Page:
Whether you've outgrown a starter home or are downsizing an empty nest, selling your home has legal ramifications. Getting to know the process now will let you avoid problems later. Though the steps in selling a home are similar nationwide, Georgia law is unique in some areas. Find out what you need to do before you begin.
Is an Agent Necessary?
While it's possible to sell a home on your own, the "for sale by owner" option can get tricky. Without professional help, something as simple as showing the home to potential buyers can be a challenge. A broker can help guide you through the process. The Georgia Real Estate Commission offers tips on finding an agent and has a database searchable by name.
How to List Your Home
There are several options for listing your home. If you pick an open listing you can work with a few agents. Under an exclusive agency listing you're tied to one firm but you can sell the home on your own. An exclusive right-to-sell listing—the most common type—means your broker is the only one who can sell your house. Your agreement with your broker spells out the type of listing and the details such as the length of the listing.
A look around your neighborhood to see what other homes are selling for can help you decide how much to ask for yours. Also look at similar houses in other parts of town. These days sellers sometimes underprice homes to attract more potential buyers, which can drive up the price.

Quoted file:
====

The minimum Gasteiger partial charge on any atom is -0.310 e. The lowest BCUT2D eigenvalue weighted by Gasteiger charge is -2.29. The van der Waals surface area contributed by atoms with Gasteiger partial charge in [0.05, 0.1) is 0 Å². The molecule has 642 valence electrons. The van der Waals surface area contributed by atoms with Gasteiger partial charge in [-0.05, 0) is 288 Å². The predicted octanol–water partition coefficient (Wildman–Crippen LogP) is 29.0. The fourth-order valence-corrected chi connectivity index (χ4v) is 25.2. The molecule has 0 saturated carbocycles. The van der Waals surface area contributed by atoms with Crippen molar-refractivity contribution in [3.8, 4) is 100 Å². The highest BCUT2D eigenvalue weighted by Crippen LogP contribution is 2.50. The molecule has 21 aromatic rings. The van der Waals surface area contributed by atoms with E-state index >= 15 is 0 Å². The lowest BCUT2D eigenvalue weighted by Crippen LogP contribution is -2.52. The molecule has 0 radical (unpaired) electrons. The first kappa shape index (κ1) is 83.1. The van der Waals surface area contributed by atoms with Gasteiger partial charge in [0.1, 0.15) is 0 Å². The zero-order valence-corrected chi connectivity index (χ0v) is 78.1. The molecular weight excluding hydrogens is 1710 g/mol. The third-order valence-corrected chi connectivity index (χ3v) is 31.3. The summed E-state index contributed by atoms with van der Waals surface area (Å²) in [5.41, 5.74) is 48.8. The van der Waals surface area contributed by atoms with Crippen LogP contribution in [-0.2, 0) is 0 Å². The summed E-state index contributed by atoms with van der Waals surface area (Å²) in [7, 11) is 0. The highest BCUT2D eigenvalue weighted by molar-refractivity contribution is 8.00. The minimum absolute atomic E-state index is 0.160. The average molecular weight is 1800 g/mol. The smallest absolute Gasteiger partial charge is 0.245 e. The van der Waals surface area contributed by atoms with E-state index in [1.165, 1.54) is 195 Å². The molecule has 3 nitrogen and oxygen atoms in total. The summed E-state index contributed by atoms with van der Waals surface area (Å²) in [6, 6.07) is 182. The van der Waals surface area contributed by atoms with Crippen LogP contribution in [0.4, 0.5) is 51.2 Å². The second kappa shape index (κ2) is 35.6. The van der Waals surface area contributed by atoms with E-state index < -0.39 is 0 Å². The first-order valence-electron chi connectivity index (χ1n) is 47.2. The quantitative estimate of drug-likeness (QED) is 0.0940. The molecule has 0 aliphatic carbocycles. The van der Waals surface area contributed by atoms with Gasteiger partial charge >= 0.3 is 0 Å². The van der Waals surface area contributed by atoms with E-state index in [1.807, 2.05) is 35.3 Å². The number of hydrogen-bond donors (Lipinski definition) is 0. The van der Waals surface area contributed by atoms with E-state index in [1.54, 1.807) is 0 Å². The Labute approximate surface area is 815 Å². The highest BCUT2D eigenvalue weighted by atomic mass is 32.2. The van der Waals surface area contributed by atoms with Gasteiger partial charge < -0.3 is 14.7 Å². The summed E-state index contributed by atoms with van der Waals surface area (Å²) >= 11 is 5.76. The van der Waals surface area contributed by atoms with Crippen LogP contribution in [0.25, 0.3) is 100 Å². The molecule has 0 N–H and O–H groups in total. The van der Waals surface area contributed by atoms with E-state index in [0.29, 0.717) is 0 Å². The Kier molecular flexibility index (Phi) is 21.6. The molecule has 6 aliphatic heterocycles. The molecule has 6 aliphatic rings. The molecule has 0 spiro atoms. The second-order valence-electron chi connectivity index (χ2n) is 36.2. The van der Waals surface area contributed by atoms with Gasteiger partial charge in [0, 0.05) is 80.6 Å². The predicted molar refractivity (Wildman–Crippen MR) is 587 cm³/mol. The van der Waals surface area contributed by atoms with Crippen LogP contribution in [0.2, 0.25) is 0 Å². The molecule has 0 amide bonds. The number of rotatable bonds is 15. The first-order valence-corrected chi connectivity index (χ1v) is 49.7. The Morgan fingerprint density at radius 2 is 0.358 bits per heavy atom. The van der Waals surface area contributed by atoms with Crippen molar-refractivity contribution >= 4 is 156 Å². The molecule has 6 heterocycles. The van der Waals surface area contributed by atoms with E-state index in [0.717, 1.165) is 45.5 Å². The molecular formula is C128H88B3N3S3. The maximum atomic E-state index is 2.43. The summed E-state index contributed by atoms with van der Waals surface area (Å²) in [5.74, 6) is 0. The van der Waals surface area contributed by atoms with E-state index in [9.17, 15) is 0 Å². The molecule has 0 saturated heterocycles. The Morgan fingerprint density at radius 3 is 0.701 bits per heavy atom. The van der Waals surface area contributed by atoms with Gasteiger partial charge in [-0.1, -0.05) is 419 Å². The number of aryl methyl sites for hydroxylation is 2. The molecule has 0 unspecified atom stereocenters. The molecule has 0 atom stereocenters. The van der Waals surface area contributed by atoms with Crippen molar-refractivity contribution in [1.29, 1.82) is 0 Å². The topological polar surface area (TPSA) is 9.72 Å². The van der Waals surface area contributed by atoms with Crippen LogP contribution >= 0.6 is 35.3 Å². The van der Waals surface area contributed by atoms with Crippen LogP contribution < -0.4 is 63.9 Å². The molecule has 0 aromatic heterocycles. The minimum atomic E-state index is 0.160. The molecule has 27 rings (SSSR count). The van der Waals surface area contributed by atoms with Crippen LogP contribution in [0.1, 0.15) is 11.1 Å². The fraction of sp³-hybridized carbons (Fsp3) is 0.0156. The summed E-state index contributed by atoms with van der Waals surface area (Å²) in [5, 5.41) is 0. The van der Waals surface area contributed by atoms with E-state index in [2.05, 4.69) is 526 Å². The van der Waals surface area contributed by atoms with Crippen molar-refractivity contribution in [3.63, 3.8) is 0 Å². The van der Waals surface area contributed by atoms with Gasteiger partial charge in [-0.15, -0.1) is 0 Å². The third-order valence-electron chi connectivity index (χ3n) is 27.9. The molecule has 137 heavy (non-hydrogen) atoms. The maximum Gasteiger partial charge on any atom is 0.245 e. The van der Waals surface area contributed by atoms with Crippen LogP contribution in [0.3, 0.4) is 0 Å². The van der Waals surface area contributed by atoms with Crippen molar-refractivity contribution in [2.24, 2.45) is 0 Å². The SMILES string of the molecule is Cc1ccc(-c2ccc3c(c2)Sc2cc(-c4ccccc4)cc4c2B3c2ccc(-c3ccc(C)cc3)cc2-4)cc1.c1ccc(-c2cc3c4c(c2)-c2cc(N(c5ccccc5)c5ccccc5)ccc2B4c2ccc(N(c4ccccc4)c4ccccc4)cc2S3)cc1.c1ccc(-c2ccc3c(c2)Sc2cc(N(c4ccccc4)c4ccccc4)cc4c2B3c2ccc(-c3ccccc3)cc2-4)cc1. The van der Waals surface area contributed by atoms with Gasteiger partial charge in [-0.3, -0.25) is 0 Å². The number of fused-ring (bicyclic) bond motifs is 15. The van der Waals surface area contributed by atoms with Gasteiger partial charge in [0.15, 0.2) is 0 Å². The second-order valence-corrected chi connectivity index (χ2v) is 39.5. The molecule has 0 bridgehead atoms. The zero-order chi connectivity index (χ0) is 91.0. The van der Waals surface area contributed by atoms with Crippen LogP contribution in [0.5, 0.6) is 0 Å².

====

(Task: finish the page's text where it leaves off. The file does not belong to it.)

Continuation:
Under Georgia law, sellers have to reveal problems ranging from structural issues to abandoned mines or wells. Sellers also have to tell the truth if they're asked about something they're not necessarily required to disclose, such as the fact that someone was murdered in the house. A buyer might sue you later if you fail to disclose important information. Review a sample disclosure form for an idea of what you'll need to reveal.
Make Me an Offer
Just because someone makes an offer on your home does not mean you have to accept it. In fact, buyers and sellers usually go back and forth with offers and counteroffers. Amenities and repairs often are negotiated as well.
The Purchase Agreement
Once you've accepted an offer, a purchase agreement details such specifics as price and closing date. This document legally commits you to selling the house.
A home inspection occasionally turns up issues after a purchase agreement is signed. You still can resolve things with the buyer, though. Possibilities include lowering the price or agreeing to cover some repair costs.
At closing, the keys change hands and documents are finalized. You'll also have to pay any taxes or fees that are due. Remember to bring your driver's license or other identification with you.
This article provides an overview on selling a house. Consult a Georgia residential real estate attorney if you have specific questions.